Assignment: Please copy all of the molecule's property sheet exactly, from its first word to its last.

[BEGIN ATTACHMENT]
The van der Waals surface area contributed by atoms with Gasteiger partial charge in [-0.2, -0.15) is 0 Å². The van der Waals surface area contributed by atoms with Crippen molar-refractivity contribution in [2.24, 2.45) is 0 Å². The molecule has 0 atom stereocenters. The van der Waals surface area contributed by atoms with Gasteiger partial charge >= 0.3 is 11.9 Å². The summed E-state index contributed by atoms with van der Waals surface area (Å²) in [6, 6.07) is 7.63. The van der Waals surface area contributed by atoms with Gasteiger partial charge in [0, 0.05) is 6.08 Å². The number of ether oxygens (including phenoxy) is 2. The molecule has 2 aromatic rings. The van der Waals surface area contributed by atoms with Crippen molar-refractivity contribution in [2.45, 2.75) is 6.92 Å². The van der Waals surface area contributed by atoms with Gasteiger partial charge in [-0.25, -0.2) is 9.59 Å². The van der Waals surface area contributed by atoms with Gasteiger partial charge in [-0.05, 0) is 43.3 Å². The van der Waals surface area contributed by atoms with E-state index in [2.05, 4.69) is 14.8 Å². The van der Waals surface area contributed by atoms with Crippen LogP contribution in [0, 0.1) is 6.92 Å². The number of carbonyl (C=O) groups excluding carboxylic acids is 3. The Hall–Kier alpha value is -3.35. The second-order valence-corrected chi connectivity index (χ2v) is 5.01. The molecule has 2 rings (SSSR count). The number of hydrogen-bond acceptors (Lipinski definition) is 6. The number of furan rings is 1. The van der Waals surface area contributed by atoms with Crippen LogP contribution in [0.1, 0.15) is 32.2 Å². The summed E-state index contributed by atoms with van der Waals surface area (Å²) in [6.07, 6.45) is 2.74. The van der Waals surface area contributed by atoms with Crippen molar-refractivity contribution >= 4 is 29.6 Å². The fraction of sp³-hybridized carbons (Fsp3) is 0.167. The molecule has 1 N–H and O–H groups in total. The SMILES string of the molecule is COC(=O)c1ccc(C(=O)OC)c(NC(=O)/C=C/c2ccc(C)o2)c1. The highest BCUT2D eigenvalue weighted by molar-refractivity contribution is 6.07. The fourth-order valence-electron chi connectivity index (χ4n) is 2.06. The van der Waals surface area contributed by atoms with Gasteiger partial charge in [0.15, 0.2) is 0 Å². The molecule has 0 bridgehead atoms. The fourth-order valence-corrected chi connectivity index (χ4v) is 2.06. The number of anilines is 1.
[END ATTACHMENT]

The van der Waals surface area contributed by atoms with Gasteiger partial charge in [-0.2, -0.15) is 0 Å². The van der Waals surface area contributed by atoms with Crippen molar-refractivity contribution in [2.24, 2.45) is 0 Å². The molecule has 0 atom stereocenters. The van der Waals surface area contributed by atoms with Gasteiger partial charge >= 0.3 is 11.9 Å². The summed E-state index contributed by atoms with van der Waals surface area (Å²) in [6, 6.07) is 7.63. The van der Waals surface area contributed by atoms with Gasteiger partial charge in [0, 0.05) is 6.08 Å². The number of ether oxygens (including phenoxy) is 2. The molecule has 2 aromatic rings. The van der Waals surface area contributed by atoms with Crippen molar-refractivity contribution in [2.45, 2.75) is 6.92 Å². The van der Waals surface area contributed by atoms with Gasteiger partial charge in [-0.25, -0.2) is 9.59 Å². The van der Waals surface area contributed by atoms with Gasteiger partial charge in [-0.05, 0) is 43.3 Å². The van der Waals surface area contributed by atoms with E-state index in [2.05, 4.69) is 14.8 Å². The van der Waals surface area contributed by atoms with Crippen LogP contribution in [0, 0.1) is 6.92 Å². The number of carbonyl (C=O) groups excluding carboxylic acids is 3. The Hall–Kier alpha value is -3.35. The second-order valence-corrected chi connectivity index (χ2v) is 5.01. The molecule has 2 rings (SSSR count). The number of hydrogen-bond acceptors (Lipinski definition) is 6. The number of furan rings is 1. The van der Waals surface area contributed by atoms with Crippen LogP contribution in [0.1, 0.15) is 32.2 Å². The summed E-state index contributed by atoms with van der Waals surface area (Å²) in [6.07, 6.45) is 2.74. The van der Waals surface area contributed by atoms with Crippen molar-refractivity contribution >= 4 is 29.6 Å². The fraction of sp³-hybridized carbons (Fsp3) is 0.167. The molecule has 1 N–H and O–H groups in total. The SMILES string of the molecule is COC(=O)c1ccc(C(=O)OC)c(NC(=O)/C=C/c2ccc(C)o2)c1. The highest BCUT2D eigenvalue weighted by molar-refractivity contribution is 6.07. The fourth-order valence-electron chi connectivity index (χ4n) is 2.06. The van der Waals surface area contributed by atoms with Gasteiger partial charge in [0.15, 0.2) is 0 Å². The molecule has 0 bridgehead atoms. The fourth-order valence-corrected chi connectivity index (χ4v) is 2.06. The number of anilines is 1.